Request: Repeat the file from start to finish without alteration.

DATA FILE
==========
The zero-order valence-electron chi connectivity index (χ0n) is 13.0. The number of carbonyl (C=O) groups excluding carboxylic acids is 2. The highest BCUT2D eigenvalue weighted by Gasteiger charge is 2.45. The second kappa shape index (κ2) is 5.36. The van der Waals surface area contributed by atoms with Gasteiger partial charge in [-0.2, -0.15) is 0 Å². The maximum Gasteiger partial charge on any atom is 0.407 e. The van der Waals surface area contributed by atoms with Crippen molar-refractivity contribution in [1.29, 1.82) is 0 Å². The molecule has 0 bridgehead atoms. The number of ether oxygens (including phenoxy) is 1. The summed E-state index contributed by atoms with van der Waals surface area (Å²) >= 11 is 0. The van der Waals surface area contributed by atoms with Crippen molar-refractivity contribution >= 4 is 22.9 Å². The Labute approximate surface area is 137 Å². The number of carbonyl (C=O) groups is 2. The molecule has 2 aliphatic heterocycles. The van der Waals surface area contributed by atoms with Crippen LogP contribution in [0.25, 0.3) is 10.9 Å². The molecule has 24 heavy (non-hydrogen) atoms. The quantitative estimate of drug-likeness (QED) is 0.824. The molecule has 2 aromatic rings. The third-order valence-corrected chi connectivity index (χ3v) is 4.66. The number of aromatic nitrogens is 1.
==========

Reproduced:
The zero-order valence-electron chi connectivity index (χ0n) is 13.0. The number of carbonyl (C=O) groups excluding carboxylic acids is 2. The highest BCUT2D eigenvalue weighted by Gasteiger charge is 2.45. The second kappa shape index (κ2) is 5.36. The van der Waals surface area contributed by atoms with Gasteiger partial charge in [-0.2, -0.15) is 0 Å². The maximum Gasteiger partial charge on any atom is 0.407 e. The van der Waals surface area contributed by atoms with Crippen molar-refractivity contribution in [1.29, 1.82) is 0 Å². The molecule has 0 bridgehead atoms. The number of ether oxygens (including phenoxy) is 1. The summed E-state index contributed by atoms with van der Waals surface area (Å²) >= 11 is 0. The van der Waals surface area contributed by atoms with Crippen molar-refractivity contribution >= 4 is 22.9 Å². The Labute approximate surface area is 137 Å². The number of carbonyl (C=O) groups is 2. The molecule has 2 aliphatic heterocycles. The van der Waals surface area contributed by atoms with Crippen LogP contribution in [0.25, 0.3) is 10.9 Å². The molecule has 24 heavy (non-hydrogen) atoms. The quantitative estimate of drug-likeness (QED) is 0.824. The molecule has 2 aromatic rings. The third-order valence-corrected chi connectivity index (χ3v) is 4.66. The number of aromatic nitrogens is 1.